in all the kerfuffle last week, I forgot to mention seeing Gayby Baby at a special screening at Broadway (the shopping mall, not the New York theatrical district.)
Those of you outside of NSW will probably not have heard of it, or the controversy surrounding it
and, indeed, if / when you see it, may wonder why there was any controversy at all.
It’s a documentary about four children with gay parents - and it follows each of the children through a challenge in their life and shows just how they, and their parents, navigate it.
Ebony wants to get into the Newtown School of Performing Arts. She lives out west with her two mothers and they would like her to go to school in the inner west where her parents relationship is accepted. As the mothers are both on welfare and Ebony has a much younger brother with serious health issues, they are making a lot of sacrifices for her, which she is well aware of, and just increasing the pressure she feels herself under.
Matthew wants to play Aussie Rules but one of his mother’s is a charismatic Christian, who wants to keep Sunday free for worship. The fact that her fellow congregationalists considers her a sinner, changes Matthew’s ideas about faith.
Gus just wants to go to the WWE
Graham is the saddest. His natural family had prevented him from speaking until the age of 5 and his adoptive gay parents are doing their best to help him catch up with the rest of his peer group. This is not helped when the family is forced to relocate to Fiji (where homosexuality is even less accessible than the western suburbs of Sydney.)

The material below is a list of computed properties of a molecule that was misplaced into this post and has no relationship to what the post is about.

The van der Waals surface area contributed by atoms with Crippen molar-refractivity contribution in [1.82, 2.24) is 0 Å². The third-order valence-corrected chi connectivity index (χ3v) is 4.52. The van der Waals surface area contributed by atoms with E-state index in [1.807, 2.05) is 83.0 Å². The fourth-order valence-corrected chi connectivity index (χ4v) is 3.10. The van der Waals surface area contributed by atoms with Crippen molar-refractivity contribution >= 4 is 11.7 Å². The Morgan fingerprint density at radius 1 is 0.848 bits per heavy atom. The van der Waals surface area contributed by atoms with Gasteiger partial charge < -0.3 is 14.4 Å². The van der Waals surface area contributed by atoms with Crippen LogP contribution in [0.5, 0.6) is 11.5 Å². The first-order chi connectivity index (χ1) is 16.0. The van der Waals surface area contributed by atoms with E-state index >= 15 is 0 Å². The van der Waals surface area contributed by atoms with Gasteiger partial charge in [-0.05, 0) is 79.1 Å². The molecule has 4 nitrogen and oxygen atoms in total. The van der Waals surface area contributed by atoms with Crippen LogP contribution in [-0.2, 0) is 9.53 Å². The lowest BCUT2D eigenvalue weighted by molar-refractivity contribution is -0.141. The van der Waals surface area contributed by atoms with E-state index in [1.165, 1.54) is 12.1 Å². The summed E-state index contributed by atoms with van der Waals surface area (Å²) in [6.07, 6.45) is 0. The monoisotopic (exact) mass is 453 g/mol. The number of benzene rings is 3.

The focus is squarely on the kids, They can clearly speak for themselves (though Graham, of course, has a little difficulty) and they do.
And that’s the point. If anything, the awareness of their parents’ non-compliant relationship makes them even more aware and sympathetic. Ebony even talks about her own homophobia until she adjusted to have two mothers.
GB is gripping. The director, Maya Newell, keeps a sharp focus on one particular thread in these families complicated lives and has a great cinematic sense. This is not a dry polemic, this is a warm human account, sometimes hilarious, sometimes heartbreaking of four non-traditional families and how they deal with very traditional challenges. It is made with great sensitivity and artistry and gives us the good fortune of the acquaintance of four wonderful children: Ebony, Graham, Gus and Matthew.
For further information (including forthcoming screenings - and it is worth seeing in a theatre) check the website